NEWARK – The American Civil Liberties Union of New Jersey (ACLU-NJ) announced today that it filed a lawsuit in Superior Court in Mercer County on Friday and won a court order to restrict the implementation of the state’s new TRU-ID licensing program, which was scheduled to go into effect today. The lawsuit asserts that the Motor Vehicle Commission (MVC) violated New Jersey’s Administrative Procedure Act, which dictates that any new rule or regulation requires, at a minimum, public notice and the chance for citizen review.
"Implementing TRU-ID without any involvement from the public isn’t just undemocratic – it’s also in violation of New Jersey laws,” said ACLU-NJ Legal Director Ed Barocas, who argued the case on behalf of the ACLU-NJ. “The State of New Jersey has infringed upon the rights of every citizen in New Jersey by deciding to radically change our ID system by fiat instead of through the democratic process.”
Prior to taking the matter to court, the ACLU-NJ attempted to address its concerns with the MVC, sending a letter (362k PDF) outlining the civil liberties, safety and cost issues with TRU-ID, requesting a meeting prior to the implementation to discuss these issues, and making an open records request (100kb PDF) for more information (which received a skeletal response [2.1mb PDF]).
On Friday, Superior Court Judge Paul Innes issued an order that restricts the MVC from requiring citizens to obtain a TRU-ID, and held that the agency must allow applicants the option of obtaining a driver's license or state ID under the 6-Point license system that has been the law in New Jersey for almost a decade. The order also prohibits the MVC from making copies of Social Security cards, birth certificates, passports or other identification documents, as the copying of records is also not authorized under current regulations.
The ACLU-NJ and the MVC are scheduled to appear in court on Aug. 3 to present oral arguments about the matter. The judge's order holds that injunction will remain in place at least until that time.
The state released minimal information about TRU-ID just a few weeks before the planned implementation. It did not seek any input from the public, legislators or stakeholders. The MVC said the new program was necessary to comply with the federal Real ID Act, which seeks to create a national identification card and make it mandatory for anyone who wants to board a commercial airline or enter a federal building. But the federal act is unenforceable - at least 25 states have opted out of Real ID, with 15 of them passing legislation making it illegal for their state governments to participate. The states saying no to Real ID may soon grow to 26; a bill rejecting Real ID implementation currently sits on Pennsylvania Governor Tom Corbett’s desk for him to sign into law.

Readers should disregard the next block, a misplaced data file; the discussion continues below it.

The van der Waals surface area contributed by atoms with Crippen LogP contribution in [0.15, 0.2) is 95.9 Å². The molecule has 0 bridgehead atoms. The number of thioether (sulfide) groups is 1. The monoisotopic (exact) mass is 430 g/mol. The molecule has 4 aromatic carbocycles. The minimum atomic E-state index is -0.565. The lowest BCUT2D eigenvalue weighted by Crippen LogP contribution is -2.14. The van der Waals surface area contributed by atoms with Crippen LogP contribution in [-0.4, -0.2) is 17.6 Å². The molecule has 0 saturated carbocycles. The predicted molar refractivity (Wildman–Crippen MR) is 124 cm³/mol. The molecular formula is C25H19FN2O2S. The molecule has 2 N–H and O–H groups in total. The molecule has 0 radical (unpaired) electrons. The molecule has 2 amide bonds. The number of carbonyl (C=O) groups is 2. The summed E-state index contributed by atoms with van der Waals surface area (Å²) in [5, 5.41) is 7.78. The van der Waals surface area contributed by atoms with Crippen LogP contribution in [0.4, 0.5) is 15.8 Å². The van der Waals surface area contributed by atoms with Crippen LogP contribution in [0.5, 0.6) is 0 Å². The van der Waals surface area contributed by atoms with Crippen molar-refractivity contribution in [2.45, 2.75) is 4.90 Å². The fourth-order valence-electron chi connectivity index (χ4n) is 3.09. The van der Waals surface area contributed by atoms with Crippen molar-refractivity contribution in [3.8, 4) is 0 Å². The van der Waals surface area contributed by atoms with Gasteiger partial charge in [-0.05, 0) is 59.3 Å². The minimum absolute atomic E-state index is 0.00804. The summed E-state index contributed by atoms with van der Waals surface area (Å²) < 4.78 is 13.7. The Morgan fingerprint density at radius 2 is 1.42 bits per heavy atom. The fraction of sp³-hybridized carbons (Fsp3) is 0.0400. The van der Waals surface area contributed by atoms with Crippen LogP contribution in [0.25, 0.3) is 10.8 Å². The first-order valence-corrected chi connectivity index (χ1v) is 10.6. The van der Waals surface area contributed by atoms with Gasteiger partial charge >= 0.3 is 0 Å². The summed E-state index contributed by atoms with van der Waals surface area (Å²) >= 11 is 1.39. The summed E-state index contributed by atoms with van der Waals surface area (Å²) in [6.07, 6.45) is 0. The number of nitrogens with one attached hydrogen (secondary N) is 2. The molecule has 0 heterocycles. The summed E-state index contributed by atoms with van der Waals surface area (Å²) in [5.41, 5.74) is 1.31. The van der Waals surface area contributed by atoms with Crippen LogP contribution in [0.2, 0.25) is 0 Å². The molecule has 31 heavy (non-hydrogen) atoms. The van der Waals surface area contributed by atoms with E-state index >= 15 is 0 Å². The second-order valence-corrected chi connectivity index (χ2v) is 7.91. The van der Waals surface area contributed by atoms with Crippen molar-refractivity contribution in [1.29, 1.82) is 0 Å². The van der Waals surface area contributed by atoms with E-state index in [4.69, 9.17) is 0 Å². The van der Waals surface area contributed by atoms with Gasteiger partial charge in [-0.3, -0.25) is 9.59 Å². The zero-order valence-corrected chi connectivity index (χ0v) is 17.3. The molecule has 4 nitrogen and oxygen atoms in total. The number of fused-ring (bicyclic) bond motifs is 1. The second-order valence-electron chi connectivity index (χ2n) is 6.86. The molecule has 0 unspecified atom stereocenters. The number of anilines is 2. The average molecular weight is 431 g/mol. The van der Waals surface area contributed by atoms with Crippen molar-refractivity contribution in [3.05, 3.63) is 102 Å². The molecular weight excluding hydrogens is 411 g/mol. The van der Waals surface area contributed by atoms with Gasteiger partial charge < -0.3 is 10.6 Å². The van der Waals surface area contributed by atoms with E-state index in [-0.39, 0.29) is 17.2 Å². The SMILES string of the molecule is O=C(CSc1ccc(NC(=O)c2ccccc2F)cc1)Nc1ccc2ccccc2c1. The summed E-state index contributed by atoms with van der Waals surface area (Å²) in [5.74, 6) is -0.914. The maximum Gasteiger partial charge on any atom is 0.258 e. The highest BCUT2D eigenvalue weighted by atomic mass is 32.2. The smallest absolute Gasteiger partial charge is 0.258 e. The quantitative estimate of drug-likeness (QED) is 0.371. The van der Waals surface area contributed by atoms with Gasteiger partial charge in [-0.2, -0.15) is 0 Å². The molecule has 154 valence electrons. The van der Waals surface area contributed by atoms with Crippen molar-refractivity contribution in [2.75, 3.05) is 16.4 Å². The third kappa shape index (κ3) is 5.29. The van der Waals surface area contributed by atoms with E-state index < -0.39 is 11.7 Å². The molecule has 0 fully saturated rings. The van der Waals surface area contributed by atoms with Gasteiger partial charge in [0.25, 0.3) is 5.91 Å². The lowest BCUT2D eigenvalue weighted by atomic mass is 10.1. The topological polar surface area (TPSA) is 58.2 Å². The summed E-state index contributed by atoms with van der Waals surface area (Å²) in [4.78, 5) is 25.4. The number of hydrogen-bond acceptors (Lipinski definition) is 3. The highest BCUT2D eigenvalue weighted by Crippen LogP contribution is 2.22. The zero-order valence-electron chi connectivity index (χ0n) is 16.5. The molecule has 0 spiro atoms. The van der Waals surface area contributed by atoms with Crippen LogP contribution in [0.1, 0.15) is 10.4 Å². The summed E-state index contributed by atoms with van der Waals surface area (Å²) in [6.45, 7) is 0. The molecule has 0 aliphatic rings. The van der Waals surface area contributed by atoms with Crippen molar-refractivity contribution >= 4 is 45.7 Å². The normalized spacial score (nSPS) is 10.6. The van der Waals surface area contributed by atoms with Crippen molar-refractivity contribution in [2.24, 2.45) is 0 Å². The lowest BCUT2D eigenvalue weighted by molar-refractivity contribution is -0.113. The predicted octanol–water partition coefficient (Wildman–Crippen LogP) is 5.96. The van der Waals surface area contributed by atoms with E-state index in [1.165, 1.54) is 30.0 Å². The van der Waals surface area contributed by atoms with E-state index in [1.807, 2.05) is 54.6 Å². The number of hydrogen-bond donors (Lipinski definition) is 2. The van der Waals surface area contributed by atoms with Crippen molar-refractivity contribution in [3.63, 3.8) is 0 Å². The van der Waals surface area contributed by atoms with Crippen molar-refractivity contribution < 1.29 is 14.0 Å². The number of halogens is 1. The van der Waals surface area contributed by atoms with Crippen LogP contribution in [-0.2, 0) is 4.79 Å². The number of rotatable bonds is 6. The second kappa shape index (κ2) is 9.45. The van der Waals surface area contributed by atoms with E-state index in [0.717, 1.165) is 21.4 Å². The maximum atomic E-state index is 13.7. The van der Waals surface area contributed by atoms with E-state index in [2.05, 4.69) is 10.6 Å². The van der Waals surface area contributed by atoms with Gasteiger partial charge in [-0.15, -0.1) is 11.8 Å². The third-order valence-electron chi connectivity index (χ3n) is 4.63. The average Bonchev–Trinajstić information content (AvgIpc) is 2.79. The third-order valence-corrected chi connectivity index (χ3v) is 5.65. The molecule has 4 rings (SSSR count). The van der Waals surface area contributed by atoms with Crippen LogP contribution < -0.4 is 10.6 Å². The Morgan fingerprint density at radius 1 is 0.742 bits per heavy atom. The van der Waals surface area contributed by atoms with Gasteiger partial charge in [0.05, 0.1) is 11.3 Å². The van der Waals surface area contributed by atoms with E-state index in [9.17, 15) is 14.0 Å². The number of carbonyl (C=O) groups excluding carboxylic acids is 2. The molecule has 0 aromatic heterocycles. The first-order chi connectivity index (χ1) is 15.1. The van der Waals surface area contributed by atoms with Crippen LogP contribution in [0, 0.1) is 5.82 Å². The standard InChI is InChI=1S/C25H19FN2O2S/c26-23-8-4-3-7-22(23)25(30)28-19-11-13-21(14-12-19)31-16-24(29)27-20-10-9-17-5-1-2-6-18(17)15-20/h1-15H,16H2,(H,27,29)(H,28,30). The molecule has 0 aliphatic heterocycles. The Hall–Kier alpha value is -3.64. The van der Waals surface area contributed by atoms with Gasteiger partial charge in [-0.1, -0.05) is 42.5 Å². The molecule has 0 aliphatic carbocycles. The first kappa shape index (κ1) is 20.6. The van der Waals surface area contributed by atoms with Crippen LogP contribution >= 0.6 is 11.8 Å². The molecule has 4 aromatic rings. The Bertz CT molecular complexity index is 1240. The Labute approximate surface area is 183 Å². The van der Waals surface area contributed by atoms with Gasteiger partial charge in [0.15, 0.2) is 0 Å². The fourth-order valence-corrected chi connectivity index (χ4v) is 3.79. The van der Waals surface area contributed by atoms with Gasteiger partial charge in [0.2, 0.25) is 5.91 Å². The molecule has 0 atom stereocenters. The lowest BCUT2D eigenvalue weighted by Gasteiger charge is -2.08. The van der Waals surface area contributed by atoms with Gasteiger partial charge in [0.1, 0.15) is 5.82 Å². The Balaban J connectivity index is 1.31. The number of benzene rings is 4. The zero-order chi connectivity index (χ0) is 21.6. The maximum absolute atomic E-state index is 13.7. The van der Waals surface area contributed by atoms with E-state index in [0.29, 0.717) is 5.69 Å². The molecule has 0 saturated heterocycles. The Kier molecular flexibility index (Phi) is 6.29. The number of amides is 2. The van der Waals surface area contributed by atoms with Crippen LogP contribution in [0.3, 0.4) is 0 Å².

“TRU-ID is a half-baked plan to implement the half-dead Real ID Act,” said ACLU-NJ Executive Director Deborah Jacobs, also the plaintiff in the lawsuit. Her current license expires June 30. "The state is trying to slip this under the radar without allowing the public the opportunity to see how much TRU-ID will cost in terms of our rights, our privacy and our wallets."
In addition to privacy concerns, the ACLU-NJ’s lawsuit also addresses the potential impact of TRU-ID on some of New Jersey’s most vulnerable communities with regard to civil rights and personal safety. The regulation’s requirement that all documents, including birth certificates, be in English imposes a burden on anyone born in a non-English speaking country. Likewise, the homeless will have difficulty proving their citizenship. In addition, it is uncertain whether there are exceptions for victims of domestic violence, who are currently allowed to use an alternate address for all state and local government purposes, rather than their actual home addresses, which could jeopardize their safety.
Although the MVC has stated it is not yet ready to start scanning documents, TRU-ID and Real ID systems require citizens to turn over copies of their personal documents to the government, which will be maintained indefinitely in a government database. Because no regulations have been released publicly, New Jerseyans have no assurance that the information maintained on the license itself or in the databases of the state government will have protection from identity thieves or other threats.